Manage app permission policies in Microsoft Teams

As an admin, you can use app permission policies to control what apps are available to Microsoft Teams users in your organization. You can allow or block all apps or specific apps published by Microsoft, third-parties, and your organization. When you block an app, users are unable to install it from the Teams app store.

You manage app permission policies in the Microsoft Teams admin center. You can apply settings org-wide, use the global (Org-wide default) policy, and create and assign custom policies to individual users or users in a group.

Screenshot of app permission policy

Note

Users in your organization will automatically get the global policy unless you create and assign a custom policy. Org-wide app settings override the global policy and any custom policies that you create and assign to users.

If your organization is already on Teams, the app settings you configured in Tenant-wide settings in the Microsoft 365 admin center are reflected in org-wide app settings. If you're new to Teams and just getting started, by default, all apps are allowed in the global policy. This includes apps published by Microsoft, third-parties, and your organization.

Say, for example, you want to block all third-party apps and allow specific apps from Microsoft for the HR team in your organization. You would create a custom policy named HR App Permission Policy, set it to block and allow the apps that you want, and then assign it to users on the HR team.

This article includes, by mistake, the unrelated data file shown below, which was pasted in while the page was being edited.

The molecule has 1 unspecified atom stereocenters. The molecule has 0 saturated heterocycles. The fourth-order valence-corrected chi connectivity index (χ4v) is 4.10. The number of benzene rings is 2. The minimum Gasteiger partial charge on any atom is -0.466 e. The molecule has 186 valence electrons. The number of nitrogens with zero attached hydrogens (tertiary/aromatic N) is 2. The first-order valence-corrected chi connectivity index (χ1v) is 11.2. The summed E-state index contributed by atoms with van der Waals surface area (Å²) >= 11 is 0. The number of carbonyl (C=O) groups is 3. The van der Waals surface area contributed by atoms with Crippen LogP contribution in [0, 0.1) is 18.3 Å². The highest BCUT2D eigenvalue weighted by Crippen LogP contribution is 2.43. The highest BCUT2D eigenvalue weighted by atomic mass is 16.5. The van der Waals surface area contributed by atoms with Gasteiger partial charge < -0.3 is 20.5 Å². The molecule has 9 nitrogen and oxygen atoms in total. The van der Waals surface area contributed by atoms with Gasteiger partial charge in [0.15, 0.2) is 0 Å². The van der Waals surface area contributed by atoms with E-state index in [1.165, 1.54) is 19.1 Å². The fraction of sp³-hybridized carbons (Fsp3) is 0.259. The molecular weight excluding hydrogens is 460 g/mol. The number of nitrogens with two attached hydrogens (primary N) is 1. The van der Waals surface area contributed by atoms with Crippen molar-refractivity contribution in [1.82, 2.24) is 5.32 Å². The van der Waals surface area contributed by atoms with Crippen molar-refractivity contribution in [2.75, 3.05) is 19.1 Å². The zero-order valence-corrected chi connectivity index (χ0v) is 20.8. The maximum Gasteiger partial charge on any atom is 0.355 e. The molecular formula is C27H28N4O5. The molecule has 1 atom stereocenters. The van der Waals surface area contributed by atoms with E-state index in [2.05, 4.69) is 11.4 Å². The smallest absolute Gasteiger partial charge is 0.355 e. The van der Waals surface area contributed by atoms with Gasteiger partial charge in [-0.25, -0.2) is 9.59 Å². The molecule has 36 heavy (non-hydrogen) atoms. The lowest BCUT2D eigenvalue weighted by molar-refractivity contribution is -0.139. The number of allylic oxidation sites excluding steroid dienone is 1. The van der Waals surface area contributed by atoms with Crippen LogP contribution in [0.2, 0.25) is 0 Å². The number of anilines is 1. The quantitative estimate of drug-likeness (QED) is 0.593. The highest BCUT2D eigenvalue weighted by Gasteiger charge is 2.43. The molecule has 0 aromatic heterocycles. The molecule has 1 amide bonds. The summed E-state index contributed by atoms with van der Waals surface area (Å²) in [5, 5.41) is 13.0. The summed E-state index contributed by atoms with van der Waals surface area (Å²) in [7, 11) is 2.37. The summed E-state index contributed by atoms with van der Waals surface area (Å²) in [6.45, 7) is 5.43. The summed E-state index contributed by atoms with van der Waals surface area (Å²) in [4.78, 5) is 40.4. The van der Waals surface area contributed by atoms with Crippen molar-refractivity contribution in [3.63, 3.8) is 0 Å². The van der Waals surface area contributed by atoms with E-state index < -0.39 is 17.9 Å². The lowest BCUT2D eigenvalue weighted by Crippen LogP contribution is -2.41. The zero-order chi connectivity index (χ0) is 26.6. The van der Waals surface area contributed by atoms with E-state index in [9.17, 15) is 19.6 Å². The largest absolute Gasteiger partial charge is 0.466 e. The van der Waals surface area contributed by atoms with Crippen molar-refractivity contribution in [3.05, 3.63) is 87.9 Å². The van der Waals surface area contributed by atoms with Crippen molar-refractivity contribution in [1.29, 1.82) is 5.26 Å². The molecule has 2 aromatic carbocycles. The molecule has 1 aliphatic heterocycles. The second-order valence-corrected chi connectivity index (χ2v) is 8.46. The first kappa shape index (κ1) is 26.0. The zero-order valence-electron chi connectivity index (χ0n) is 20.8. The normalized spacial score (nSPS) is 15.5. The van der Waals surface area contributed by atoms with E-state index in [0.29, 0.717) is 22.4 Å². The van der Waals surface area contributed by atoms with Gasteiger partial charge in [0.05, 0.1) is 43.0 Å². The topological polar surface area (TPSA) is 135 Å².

Manage org-wide app settings

Use org-wide app settings to control which apps are available across your organization. Org-wide app settings govern the behavior for all users and override any other app permission policies assigned to users. You can use them to control malicious or problematic apps.

  1. In the left navigation of the Microsoft Teams admin center, go to Teams apps > Permission policies.

  2. Select Org-wide settings. You can then configure the settings you want in the panel. Screenshot of org-wide app settings

  3. Under Third-party apps, turn off or turn on these settings to control access to third-party apps:

    • Allow third-party or custom apps in Teams: This controls whether users can use third-party or custom apps.
    • Allow any new third-party apps published to the store by default: This controls whether new third-party apps that are published to the Teams app store become automatically available in Teams. You can only set this option if you allow third-party apps.